De Souza detailed her creative decisions in a conversation ahead of the release of Any Shape You Take, discussing how her childhood, existential crises, and important relationships led to the creation of her captivating sophomore album.

As I understand, you grew up in a small town with less than 2,000 people. I can imagine that wasn’t the easiest environment to be raised in. What was that like for you?

Definitely not ideal. It was just very limiting and the people were not very accepting. There was an energetic idea that I needed to be a certain way to be accepted there. Rather than explore any expression that I wanted to, I didn’t feel free to do that, or uplifted to do that. Yeah, I think that was my main qualm with it. And I don’t think I even really knew that that was happening, or that I was being limited in that way until I left.

Was it a culture shock of sorts when you moved to Asheville? Or was it mostly a positive experience?

It definitely was a culture shock, but also a very, very positive culture shock. I realized for the first time [my town] was not the whole world and that people outside of Spruce Pine were very different, and that affected me very positively. I felt much freer to express myself. I felt celebrated. I rose to the occasion. I remember making a lot of new friends and feeling like my world had gotten much bigger and that there were many more possibilities.

You’ve talked a few times about how a lot of this album was inspired by existential crises that you had, the idea of mortality being one of them. What was that experience like?

I had a series of existential crises when I was in my teenage years. And it started with this one instance where I was at a festival with my mom and my mom was dancing under this light, this little canopy thing where people would play music. I was watching her dance and I noticed all of her bones moving underneath her skin as she was dancing. A little later, I gave her a massage and she was bouncing my arms because her body was hurting. I just became suddenly aware of the make-up of her body physically, and how fragile she was.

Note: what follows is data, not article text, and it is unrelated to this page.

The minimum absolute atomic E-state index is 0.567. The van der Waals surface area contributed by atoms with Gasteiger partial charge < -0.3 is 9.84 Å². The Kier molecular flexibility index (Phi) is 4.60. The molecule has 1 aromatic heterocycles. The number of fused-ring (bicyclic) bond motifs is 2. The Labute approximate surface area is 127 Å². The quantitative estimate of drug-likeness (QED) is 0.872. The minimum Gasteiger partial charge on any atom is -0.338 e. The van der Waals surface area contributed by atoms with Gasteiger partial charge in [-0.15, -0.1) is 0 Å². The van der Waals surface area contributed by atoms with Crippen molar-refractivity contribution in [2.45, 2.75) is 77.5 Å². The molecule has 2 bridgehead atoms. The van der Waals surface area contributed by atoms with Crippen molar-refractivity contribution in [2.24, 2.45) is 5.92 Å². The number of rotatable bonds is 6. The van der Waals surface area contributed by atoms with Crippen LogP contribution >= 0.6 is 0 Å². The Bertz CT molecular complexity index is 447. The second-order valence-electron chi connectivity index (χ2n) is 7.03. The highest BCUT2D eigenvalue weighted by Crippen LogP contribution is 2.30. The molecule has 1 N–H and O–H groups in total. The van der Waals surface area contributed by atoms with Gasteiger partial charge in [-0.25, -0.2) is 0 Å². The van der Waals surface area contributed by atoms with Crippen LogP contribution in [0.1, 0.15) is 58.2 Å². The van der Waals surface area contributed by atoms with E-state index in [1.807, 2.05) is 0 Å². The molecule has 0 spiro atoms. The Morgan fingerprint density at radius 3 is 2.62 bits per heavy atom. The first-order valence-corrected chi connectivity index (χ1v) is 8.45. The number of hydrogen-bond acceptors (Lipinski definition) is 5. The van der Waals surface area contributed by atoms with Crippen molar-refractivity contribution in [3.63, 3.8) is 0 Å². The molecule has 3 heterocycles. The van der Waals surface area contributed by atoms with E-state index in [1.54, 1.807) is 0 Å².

That woke me up. It almost felt like I was tripping on psychedelics, but I was actually not, I was just going through a series of cut-tos where I realized how sad I was gonna be when she died. And then I realized how sad I was going to be when I lost anyone that I love. And that I was absolutely going to lose everyone that I love and that everyone I love is going to lose everyone they love. We will all be experiencing loss throughout our whole lives, but at the same time, a lot of love. It triggered this awakening where I started to see things in a different way. I started to feel more grounded and more aware of people’s mortality and people’s humanity and I just started to see people with a lot more compassion and a pure sense of sadness for everyone that we are all going to have to weather so many losses. That’s with me every day.

On ‘Real Pain,’ you had fans send you voice memos of their screams. What was the original idea behind that?

I had thought of it before the pandemic, but I also didn’t have as many listeners. During the pandemic, I had a surge in listeners and people following along with what I was doing when I realized I didn’t have that many recordings. I also didn’t really know what I wanted to do with them fully yet, I just felt called to collect them for something on the album. And then, during the pandemic, it just kind of all came together. I realized exactly what I wanted to do with them. It felt so much more powerful to collect some more recordings from people who are all experiencing the pandemic. I wanted to know what was going on with them and how it was feeling for them. It was crazy to get those recordings, they were all so heavy. Some of them were just really funny.